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The Economic Planning Agency announced Thursday it has revised upward its economic growth projection for fiscal 2000 to around 1.5 percent in real terms from the original 1 percent predicted last December.

Agency officials said the move was in line with an increase in consumer spending and private-sector equipment investment.

The EPA’s upward revision of growth in gross domestic product — the total value of goods and services produced within the country — was reported to a joint meeting of Cabinet ministers in charge of economic policies and the Government-Ruling Parties Budget Conference, convened Thursday morning to adopt an 11 trillion yen economic stimulus package.

The EPA’s projections were still not as rosy as those posted by some private-sector think tanks, however, many of which have forecast growth of 2 percent or more for the year ending March 31.

EPA chief Taichi Sakaiya told a news conference after the meeting that an increase in firms’ capital spending in the second quarter of this year made the upward revision possible.

According to the revised forecast, corporate investment in equipment will rise to 6.5 percent — a huge boost from its former projection of 1.4 percent — while consumer spending, which makes up about 60 percent of GDP, will mark a 1.2 percent increase, up from the original 1 percent.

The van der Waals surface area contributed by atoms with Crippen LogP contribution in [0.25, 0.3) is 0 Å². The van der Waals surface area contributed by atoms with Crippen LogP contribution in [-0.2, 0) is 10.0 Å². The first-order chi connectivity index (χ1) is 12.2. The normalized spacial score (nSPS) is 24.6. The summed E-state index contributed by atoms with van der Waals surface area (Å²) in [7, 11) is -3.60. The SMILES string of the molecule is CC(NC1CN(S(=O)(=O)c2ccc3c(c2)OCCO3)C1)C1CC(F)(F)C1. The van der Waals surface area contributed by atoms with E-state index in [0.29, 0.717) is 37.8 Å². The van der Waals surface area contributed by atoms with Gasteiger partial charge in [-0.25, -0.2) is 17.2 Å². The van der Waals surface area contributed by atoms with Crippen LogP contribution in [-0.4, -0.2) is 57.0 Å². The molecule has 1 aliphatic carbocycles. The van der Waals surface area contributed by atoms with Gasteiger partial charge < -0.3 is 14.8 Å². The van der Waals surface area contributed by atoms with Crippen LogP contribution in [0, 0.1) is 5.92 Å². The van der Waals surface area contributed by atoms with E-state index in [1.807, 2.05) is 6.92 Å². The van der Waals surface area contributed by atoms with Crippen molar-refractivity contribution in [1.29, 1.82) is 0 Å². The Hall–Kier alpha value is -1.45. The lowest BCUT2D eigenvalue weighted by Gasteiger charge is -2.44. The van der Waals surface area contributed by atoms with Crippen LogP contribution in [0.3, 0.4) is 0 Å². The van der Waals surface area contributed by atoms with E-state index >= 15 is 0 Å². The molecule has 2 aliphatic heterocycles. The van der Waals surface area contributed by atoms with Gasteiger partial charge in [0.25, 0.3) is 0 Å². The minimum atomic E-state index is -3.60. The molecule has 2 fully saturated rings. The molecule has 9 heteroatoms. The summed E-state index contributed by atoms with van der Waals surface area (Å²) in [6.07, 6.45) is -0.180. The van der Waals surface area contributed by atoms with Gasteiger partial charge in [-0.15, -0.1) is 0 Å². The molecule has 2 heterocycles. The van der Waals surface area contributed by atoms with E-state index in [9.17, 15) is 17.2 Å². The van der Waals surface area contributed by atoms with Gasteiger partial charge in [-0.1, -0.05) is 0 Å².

In contrast, the EPA drastically revised its growth expectations for total public works spending by the central and local governments downward to a 5.2 percent decline from its original projection of a 0.9 percent increase.

Sakaiya explained that with local governments in fiscal disarray, it would be difficult for them to finance additional public works projects. As a result, total spending on public works is expected to be smaller than that of the previous fiscal year, he said.

The EPA only reported the revised outlook to Thursday’s meeting and said it would not seek Cabinet approval of it, since it is considered a preliminary figure.

This is the second straight year that the agency has released an independent revision without the approval of the Cabinet.

A formal change to the official GDP growth forecast would involve revising tax-revenue projections for the same fiscal year, EPA officials said.

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